PSP's preschool bestie. So glad they're only 5....if these 2 were teenagers they'd be trouble with a capitol T.
Friday was PSP's last day of preschool. I've been waxing nostalgic lately with this being my final days of having both my chicks under my wing day in and day out. And I'm kinda relieved to feel that way. Truthfully, I always thought I'd be the mom doing high kicks and backflips as I watched my kids go off to school. But I think that was just the first-time-mom-of-a-colicky-newborn in me who used to daydream about older kids who didn't need to be rocked to sleep, but who would go to bed when you say the words, go to bed. Or more accurately, go to bed or you're going to lose your treat privileges tomorrow. Whatever. But now we're staring Kindergarten down in just few months and I know it's the end of an era. A very short era it turns out. I'm not ready for all day, every day school and not knowing what my first born is doing every given minute and if people are treating her kindly and vice versa. Now that it's here, I'll probably cry... and I'm not a crier. And I'll definitely be overly worried and anxious. That's just how I roll.
But I have a few months to ruminate on these thoughts, because as we drove away from her preschool on Friday a memory popped into my head of that almost had me in a giddy laughing fit. It's the memory of what I consider to be my most... lemme see.... ambitious? stupid? Let's go with adventurous last day of school ever.
Allow me to take you back in time...the year was 1990. I was in the 7th grade at Goddard Middle school in Littleton, Colorado just outside of Denver. My best friend at the time was a girl named Amber, but I was also pretty good friends with this girl named Amy. I didn't think much about it at the time, but in hindsight Amy was an interesting 7th grader. She was the girl who showed up to school one day with the bottom half of her head shaved and nary an eyebrow was raised. She was the girl who hung out with high school kids and played poker with her mom. She was the girl who sometimes didn't show up to school for weeks at a time. She was the girl who used dirty slang words, while I was too prude and too proud to let on that I had no idea what she was talking about. If I'm painting her out to be a bad girl, she wasn't really. At least not the type to cause a lot of trouble or be on a first name basis with the principal. What can I say, we got along.
To this day I have no idea who concocted this plan, but the plan was this: Ditch the last day of school and take a bus to downtown Denver. Hang out all day doing who knows what, then come home by the time school's over and no one would be the wiser. Then congratulate ourselves for being awesome.
Now I should just stop right here and tell you there is no crazy, big ending to this story. We actually pulled it off. As I remember it, we met in front of the school like normal. We had told our friends what we were going to do and tried to convince more to come (there was one other girl who came with Amy and I, but for the life of me I can't remember who it was). When all the kids started shuffling inside we just made our way to the side of the school and ran. Of course Amy was well versed with the bus schedule and knew exactly which bus to take and where. I still remember waiting at the bus stop that day... we waited for a really long time. That's the only real hiccup I remember. Eventually we made our way downtown to the 16th Street Mall. We hung out, we shopped, we felt rebellious and cool. I don't remember what we did that day other than I bought a ring and a shirt (it was so ugly). Eventually we snagged the bus home--I don't remember this part at all--and made our way back to Littleton, near our middle school. We got off the bus, high-fived and walked our separate ways. I do remember walking home and seeing my stepdad's car out front. I wasn't sure how I was going to do this since I had a shopping bag with me, but I just went inside and ran up the stairs to my room as fast as possible. No one saw me. In my room I smiled, silently laughed to myself and felt the rush of success. We did it.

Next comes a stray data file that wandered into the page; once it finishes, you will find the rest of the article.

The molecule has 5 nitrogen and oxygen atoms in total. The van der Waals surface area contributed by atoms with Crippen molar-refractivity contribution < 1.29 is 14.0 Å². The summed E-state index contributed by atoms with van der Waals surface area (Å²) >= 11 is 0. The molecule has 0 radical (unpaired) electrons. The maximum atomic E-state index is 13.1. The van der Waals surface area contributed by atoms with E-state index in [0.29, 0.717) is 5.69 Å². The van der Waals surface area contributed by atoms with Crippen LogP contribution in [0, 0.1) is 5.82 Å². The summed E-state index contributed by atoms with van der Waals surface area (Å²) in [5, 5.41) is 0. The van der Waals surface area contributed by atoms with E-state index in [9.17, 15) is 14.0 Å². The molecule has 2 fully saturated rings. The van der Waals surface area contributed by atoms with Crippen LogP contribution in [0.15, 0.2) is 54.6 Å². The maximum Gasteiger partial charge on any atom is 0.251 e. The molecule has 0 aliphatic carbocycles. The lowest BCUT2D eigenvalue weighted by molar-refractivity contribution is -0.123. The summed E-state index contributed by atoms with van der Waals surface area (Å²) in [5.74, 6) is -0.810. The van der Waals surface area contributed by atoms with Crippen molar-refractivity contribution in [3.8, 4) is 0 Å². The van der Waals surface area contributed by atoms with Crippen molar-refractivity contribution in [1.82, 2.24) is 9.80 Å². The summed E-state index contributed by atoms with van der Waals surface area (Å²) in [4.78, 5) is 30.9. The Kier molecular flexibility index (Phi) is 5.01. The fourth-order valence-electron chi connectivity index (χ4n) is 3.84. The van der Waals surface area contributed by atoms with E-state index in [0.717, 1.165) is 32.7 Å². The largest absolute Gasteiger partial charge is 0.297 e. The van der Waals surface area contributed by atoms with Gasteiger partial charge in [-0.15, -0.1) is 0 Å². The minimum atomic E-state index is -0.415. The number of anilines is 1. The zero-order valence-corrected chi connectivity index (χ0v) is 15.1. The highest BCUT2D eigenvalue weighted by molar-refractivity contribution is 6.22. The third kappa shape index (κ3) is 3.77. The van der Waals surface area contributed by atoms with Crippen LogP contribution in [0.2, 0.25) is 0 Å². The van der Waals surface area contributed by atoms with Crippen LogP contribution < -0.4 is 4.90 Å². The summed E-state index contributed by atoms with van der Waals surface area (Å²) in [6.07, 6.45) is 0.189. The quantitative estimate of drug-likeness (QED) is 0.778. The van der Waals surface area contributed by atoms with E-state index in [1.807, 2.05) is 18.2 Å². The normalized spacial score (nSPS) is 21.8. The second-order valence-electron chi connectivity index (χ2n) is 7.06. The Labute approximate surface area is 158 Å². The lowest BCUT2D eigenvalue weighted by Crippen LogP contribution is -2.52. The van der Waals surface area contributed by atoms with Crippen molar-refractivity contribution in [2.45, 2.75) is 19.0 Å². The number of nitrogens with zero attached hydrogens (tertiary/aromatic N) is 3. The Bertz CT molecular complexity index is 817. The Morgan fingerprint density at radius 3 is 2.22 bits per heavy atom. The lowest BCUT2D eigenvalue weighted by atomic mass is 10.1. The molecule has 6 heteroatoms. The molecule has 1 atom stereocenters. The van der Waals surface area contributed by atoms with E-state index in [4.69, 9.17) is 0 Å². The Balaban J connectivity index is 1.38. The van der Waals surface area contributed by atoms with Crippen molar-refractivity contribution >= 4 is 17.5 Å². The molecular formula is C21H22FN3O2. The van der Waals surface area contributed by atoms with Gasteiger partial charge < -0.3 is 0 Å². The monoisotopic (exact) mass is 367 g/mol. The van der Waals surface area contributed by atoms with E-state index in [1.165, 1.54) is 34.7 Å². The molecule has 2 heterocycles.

Like I said, nothing really happened. It's only in hindsight that I realize how stupid that was, how completely unsafe and stupid. Over the summer I remember wearing the new shirt I had bought one day. My looked at me and said, Where did you get that shirt?
I smiled. Downtown Denver.
When were you in Downtown Denver?
And then I told her what we had done. Typical of my mother's laid back parenting style she was a little shocked, and then just laughed. I think she was actually proud of me for doing something so daring. It's no wonder that just a few short years later I would tell her I was going to the mountains for the weekend and instead drive all the way to Kansas. Just trying to make my mama proud.
On the same note, does anyone remember this Cosby episode where Vanessa lies to her parents and goes to a concert in Baltimore? It's very reminiscent of some of my escapades. However, I think I would have a much more Claire Huxtable response if one of my daughters ever tries to pull this shenanigan. For some reason I love this episode... I love seeing the usually self-composed Claire come unglued. She was such a perfect TV mom, it's nice to know she has her limits.